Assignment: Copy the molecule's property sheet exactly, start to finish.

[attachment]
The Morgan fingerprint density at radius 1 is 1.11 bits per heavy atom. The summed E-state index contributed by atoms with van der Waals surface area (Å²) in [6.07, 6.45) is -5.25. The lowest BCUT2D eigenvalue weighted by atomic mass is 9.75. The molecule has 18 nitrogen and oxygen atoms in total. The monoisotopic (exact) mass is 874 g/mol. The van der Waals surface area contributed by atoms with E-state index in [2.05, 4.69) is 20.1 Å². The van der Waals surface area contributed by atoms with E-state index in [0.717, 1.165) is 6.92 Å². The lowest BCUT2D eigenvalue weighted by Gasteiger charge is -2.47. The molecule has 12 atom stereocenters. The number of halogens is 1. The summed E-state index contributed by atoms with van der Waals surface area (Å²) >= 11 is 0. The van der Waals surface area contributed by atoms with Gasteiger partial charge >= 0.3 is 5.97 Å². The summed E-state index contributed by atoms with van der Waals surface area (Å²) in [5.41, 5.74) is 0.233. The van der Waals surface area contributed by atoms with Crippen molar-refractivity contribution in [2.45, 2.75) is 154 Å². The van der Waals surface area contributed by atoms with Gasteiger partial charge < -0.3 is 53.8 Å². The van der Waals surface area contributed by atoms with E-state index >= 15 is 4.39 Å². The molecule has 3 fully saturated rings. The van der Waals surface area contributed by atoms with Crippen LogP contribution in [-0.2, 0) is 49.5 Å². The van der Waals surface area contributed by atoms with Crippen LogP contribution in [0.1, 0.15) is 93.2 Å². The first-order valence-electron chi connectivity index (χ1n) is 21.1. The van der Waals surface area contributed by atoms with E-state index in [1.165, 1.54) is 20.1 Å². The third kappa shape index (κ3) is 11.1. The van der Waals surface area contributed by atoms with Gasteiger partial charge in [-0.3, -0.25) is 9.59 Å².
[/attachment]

The Morgan fingerprint density at radius 1 is 1.11 bits per heavy atom. The summed E-state index contributed by atoms with van der Waals surface area (Å²) in [6.07, 6.45) is -5.25. The lowest BCUT2D eigenvalue weighted by atomic mass is 9.75. The molecule has 18 nitrogen and oxygen atoms in total. The monoisotopic (exact) mass is 874 g/mol. The van der Waals surface area contributed by atoms with E-state index in [2.05, 4.69) is 20.1 Å². The van der Waals surface area contributed by atoms with E-state index in [0.717, 1.165) is 6.92 Å². The lowest BCUT2D eigenvalue weighted by Gasteiger charge is -2.47. The molecule has 12 atom stereocenters. The number of halogens is 1. The summed E-state index contributed by atoms with van der Waals surface area (Å²) >= 11 is 0. The van der Waals surface area contributed by atoms with Gasteiger partial charge >= 0.3 is 5.97 Å². The summed E-state index contributed by atoms with van der Waals surface area (Å²) in [5.41, 5.74) is 0.233. The van der Waals surface area contributed by atoms with Crippen molar-refractivity contribution in [2.45, 2.75) is 154 Å². The van der Waals surface area contributed by atoms with Gasteiger partial charge < -0.3 is 53.8 Å². The van der Waals surface area contributed by atoms with E-state index >= 15 is 4.39 Å². The molecule has 3 fully saturated rings. The van der Waals surface area contributed by atoms with Crippen LogP contribution in [-0.2, 0) is 49.5 Å². The van der Waals surface area contributed by atoms with Crippen LogP contribution in [0.1, 0.15) is 93.2 Å². The first-order valence-electron chi connectivity index (χ1n) is 21.1. The van der Waals surface area contributed by atoms with E-state index in [1.165, 1.54) is 20.1 Å². The third kappa shape index (κ3) is 11.1. The van der Waals surface area contributed by atoms with Gasteiger partial charge in [-0.3, -0.25) is 9.59 Å².